You may not know this, but the mass shooting in Buffalo, N.Y. is a local story for me.
While I don’t live in Buffalo proper, I did work there for nearly ten years. Tops Market is a regional chain with many locations in the area, and I’ve certainly shopped at quite a few of them, though not the one where the shooting took place.
On Tuesday, Joe Biden came to Buffalo for the usual political exploitation of a tragedy. As is his way, he managed to start by making it all about him, comparing the tragedy to his own loss of his son Beau to brain cancer.
“We’ve come here to grieve with you,” Biden said. “It’s not the same, but we know a little bit of what’s like to lose a piece of your soul when you lose a son, a daughter, a husband, a wife, a mother, a father.”
“The feeling of having that — as I said to some of you when we talked privately, you feel like there’s a black hole in your chest you’re being sucked into and you’re suffocating, unable to — unable to breathe. That’s what it felt like, at least to us. And I’m sure some version of that — it feels that way to you. The anger. The pain. The depth of a loss that’s so profound.”
Can Joe Biden ever try to empathize without exploiting the memory of his dead son? Unfortunately, he’s done so several times during his presidency, perhaps most offensively after his botched withdrawal from Afghanistan.
“Being the father of an Army major who served for a year in Iraq and, before that, was in Kosovo as a U.S. attorney for the better part of six months in the middle of a war,” Biden said after the terror attack at Kabul airport that killed 13 U.S. servicemembers. “When he came home after a year in Iraq, he was diagnosed, like many, many coming home, with an aggressive and lethal cancer of the brain — who we lost.”
Biden would repeatedly reference Beau while visiting with the fallen service members’ families, which didn’t sit well with the Gold Star families.
“When he just kept talking about his son so much it was just — my interest was lost in that,” said Mark Schmitz, whose 20-year-old son Jared died in Kabul. “I was more focused on my own son than what happened with him and his son. I’m not trying to insult the president, but it just didn’t seem that appropriate to spend that much time on his own son.”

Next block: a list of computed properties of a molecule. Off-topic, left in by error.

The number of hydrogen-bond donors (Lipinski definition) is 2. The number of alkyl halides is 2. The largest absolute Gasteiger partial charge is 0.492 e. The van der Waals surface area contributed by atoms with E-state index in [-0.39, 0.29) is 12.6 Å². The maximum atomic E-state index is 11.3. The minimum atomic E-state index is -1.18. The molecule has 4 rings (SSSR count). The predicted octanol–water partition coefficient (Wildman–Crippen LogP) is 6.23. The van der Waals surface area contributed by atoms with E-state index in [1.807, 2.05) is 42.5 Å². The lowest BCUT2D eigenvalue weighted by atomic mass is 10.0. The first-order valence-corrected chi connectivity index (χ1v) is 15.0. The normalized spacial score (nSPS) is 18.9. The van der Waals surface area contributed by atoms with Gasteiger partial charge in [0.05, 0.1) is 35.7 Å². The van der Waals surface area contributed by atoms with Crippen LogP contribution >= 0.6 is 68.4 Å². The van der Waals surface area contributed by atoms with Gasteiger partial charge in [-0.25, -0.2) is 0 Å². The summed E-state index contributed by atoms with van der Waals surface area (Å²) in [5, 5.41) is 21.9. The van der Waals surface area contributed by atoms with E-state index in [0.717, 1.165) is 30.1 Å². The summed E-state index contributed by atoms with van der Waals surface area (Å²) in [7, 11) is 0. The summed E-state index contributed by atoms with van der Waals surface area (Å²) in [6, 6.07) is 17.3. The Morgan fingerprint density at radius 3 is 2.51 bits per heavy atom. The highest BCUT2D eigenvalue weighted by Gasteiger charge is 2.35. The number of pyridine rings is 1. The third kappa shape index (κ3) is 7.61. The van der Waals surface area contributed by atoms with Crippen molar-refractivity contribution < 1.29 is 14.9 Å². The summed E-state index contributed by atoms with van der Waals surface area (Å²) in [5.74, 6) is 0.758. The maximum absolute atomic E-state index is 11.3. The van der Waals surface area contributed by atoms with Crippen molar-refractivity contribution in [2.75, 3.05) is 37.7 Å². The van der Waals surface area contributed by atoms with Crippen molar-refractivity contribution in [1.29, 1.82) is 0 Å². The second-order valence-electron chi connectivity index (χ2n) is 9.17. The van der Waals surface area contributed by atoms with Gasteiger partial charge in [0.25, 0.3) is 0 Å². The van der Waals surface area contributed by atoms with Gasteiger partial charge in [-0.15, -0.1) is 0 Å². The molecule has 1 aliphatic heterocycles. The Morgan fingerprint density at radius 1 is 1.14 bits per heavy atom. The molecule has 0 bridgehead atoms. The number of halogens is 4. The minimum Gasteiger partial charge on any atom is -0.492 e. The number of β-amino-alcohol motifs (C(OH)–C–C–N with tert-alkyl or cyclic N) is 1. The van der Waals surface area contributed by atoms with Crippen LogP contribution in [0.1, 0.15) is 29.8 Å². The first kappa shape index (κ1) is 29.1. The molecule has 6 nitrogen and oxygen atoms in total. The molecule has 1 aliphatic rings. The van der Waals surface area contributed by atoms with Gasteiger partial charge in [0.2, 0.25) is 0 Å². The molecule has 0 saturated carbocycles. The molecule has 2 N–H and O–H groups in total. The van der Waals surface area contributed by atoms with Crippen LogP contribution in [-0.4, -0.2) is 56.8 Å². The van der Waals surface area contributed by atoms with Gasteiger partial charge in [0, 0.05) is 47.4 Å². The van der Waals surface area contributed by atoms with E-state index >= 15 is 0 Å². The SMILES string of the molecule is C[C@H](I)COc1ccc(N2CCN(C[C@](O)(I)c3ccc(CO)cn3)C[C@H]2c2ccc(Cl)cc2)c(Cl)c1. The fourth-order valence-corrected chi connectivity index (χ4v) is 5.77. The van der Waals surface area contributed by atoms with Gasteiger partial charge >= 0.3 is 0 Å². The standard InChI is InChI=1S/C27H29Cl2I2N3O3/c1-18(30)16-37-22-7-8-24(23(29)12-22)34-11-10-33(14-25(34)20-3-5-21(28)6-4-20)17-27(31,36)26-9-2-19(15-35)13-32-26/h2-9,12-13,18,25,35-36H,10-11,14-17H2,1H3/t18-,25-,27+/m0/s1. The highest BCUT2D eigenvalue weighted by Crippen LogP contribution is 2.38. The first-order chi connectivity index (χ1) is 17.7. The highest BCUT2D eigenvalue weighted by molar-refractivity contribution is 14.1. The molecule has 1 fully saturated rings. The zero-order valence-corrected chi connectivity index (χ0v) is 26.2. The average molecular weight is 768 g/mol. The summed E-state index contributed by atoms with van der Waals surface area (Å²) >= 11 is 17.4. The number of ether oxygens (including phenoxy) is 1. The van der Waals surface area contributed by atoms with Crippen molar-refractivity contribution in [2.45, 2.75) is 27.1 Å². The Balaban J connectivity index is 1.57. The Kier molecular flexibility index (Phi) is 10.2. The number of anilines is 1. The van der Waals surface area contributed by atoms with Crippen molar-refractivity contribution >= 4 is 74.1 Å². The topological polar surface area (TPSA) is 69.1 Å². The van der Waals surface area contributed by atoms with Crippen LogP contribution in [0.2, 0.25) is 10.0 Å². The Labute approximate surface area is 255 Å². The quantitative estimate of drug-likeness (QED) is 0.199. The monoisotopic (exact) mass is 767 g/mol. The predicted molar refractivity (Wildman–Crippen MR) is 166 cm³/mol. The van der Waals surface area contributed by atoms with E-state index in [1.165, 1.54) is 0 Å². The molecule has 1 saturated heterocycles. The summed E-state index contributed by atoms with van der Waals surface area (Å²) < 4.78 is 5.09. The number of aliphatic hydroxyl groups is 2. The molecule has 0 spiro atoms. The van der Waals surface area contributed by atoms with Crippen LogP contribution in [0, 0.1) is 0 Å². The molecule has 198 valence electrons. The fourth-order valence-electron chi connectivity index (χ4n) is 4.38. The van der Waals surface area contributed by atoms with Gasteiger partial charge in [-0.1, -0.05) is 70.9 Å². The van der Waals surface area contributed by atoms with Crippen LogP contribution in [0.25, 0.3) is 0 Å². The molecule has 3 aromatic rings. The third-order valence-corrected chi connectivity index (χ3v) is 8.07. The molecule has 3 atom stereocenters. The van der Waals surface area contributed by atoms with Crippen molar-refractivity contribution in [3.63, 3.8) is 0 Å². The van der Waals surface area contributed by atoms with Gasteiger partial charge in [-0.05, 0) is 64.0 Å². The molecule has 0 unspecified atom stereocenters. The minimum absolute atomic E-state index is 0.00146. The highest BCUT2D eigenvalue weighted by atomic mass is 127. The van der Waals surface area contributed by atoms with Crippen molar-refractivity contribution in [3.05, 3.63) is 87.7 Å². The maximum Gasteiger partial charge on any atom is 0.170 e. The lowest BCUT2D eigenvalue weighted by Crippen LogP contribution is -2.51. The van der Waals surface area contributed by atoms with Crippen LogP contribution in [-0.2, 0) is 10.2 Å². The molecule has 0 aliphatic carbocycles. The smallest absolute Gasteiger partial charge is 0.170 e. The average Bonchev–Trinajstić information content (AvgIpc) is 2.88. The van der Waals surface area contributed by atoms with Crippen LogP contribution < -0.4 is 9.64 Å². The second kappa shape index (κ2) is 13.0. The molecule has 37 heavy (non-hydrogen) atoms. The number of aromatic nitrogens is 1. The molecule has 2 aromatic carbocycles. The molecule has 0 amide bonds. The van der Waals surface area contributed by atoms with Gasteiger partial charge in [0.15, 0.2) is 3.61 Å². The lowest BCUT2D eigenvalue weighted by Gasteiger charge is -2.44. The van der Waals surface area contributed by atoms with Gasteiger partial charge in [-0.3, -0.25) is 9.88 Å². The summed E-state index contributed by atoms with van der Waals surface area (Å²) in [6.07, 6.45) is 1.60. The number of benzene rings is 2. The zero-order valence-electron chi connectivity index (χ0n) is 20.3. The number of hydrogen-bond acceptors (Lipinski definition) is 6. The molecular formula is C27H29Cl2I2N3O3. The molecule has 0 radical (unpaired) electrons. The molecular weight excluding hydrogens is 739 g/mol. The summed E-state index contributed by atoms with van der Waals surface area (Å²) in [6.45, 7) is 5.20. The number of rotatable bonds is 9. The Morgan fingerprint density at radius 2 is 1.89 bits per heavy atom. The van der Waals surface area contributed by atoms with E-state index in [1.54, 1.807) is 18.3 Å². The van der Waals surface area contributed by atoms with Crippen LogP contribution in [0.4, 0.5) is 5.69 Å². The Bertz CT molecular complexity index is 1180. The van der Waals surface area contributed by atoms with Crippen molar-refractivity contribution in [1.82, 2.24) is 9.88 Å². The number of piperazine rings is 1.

The family of fallen Marine Rylee McCollum also reported that when they met with Biden, “he kept checking his watch and bringing up Beau.”
Biden’s visit to Buffalo shouldn’t have been political. Yet, he managed to make it so, repeating one of his favorite tales that he only chose to run for president in 2020 because of his outrage at white supremacists marching in Charlottesville, Va. — a tale I doubt anyone believes is true.
But then he went on to list some recent shootings.
“Look, we’ve seen the mass shootings in Charleston, South Carolina; El Paso, Texas; in Pittsburgh; last year in Atlanta; this week in Dallas, Texas; and now in Buffalo — in Buffalo, New York.”
Notice anything missing from that list? He didn’t mention Laguna Beach, California, where there was a mass shooting on Sunday. He also didn’t mention Brooklyn, New York, where there was a mass shooting in the subway last month.
Why not? You know the answer. Because those incidents didn’t fit the “white supremacist” narrative. In California, the shooter was Asian. In Brooklyn, the shooter was a black supremacist.
Also not worthy of mention by Biden were other recent mass murder incidents like the Waukesha massacre last November. Why not? The suspect, Darrell Brooks, was just as racist as the Buffalo shooter. The critical difference is that Darrell Brooks is black and hates white people. That’s why Biden made many excuses not to visit that grieving community.
Joe Biden has constantly been trying to make up for the fact he’s an old white guy. He picked a black woman as his running mate, repeatedly made affirmative action picks for his administration, and long-promised to choose a black woman to the Supreme Court — which he did with Ketanji Brown Jackson. But that is no excuse for only acknowledging the existence of race-based hatred from white people.